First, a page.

BELEK, Turkey (Reuters) - U.S. President Barack Obama arrived in Turkey on Sunday for a summit of world leaders that has taken on a sense of urgency following deadly Paris attacks that pushed the fight against Islamic State militants to the top of the agenda.

Obama, who called the Paris attacks "an outrageous attempt to terrorize civilians" on the eve of his departure, faces the question of how the West should respond now that it has become clear that Islamic State poses a threat far beyond its militant strongholds in Syria and Iraq.

Washington already expects France to retaliate by taking on a larger role in the U.S.-led coalition’s bombing campaign against Islamic State.

But Obama also seeks to coax other European and Middle Eastern countries into more tangible steps to show their military commitment, a U.S. official said before the president embarked on his nine-day foreign trip.

It remains to be seen, however, whether the United States itself has an appetite for much deeper involvement after already stepping up air strikes and committing small numbers of special operations troops to northern Syria to advise opposition forces in the fight against Islamic State.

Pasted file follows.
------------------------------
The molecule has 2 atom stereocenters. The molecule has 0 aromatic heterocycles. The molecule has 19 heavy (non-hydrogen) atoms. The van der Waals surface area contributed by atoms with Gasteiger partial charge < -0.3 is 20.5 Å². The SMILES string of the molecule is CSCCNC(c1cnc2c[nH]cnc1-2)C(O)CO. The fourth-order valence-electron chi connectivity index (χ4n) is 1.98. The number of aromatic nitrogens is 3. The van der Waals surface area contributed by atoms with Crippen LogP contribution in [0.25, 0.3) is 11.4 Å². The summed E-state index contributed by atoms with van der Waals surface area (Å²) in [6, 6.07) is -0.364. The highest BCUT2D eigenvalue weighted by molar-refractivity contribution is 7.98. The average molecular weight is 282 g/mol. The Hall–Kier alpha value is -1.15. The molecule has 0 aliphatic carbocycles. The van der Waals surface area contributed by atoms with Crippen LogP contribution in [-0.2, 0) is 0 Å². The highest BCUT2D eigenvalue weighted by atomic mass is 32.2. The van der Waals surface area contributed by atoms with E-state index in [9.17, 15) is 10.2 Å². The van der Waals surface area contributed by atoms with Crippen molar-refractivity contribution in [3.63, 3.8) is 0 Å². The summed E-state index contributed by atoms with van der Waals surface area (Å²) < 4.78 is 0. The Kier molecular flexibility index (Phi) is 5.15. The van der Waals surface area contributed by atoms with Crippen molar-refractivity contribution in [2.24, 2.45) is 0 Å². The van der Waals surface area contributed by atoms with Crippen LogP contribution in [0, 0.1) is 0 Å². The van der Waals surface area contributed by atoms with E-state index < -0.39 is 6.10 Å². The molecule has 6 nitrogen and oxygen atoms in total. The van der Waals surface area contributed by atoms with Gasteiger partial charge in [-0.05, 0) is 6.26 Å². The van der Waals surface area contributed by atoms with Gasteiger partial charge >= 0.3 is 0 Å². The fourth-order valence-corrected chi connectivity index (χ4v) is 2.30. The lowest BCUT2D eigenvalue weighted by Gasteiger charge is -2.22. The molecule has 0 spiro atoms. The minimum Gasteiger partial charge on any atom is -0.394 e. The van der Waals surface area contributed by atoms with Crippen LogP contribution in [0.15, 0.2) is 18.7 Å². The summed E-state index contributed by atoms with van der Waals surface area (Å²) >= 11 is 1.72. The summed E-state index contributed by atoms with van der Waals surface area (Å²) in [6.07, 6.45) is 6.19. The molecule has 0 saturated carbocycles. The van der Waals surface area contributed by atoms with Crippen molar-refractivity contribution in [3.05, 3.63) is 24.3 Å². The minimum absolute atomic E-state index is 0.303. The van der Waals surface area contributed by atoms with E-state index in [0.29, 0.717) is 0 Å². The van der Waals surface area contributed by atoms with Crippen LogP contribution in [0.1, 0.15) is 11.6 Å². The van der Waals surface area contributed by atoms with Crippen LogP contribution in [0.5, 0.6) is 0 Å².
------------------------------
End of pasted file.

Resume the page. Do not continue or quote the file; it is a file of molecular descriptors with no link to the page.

The two-day summit of the Group of 20 major economies brings Obama and fellow world leaders just 500 km (310 miles) from Syria, where a 4-1/2-year conflict has transformed Islamic State militants into a global security threat and spawned Europe's largest migration flows since World War Two.

The coordinated attacks by gunmen and suicide bombers in Paris on Friday puts Obama and other leaders of the Group of 20 major economies under increased pressure to find common cause.

At least 127 people were killed in attacks on a concert hall, restaurants, bars and a sports stadium.

Obama was due to hold bilateral talks with Turkish President Tayyip Erdogan before the start of the summit and later, at a working dinner with fellow leaders, to have in-depth discussions on Syria, ranging from counter-terrorism to the refugee crisis.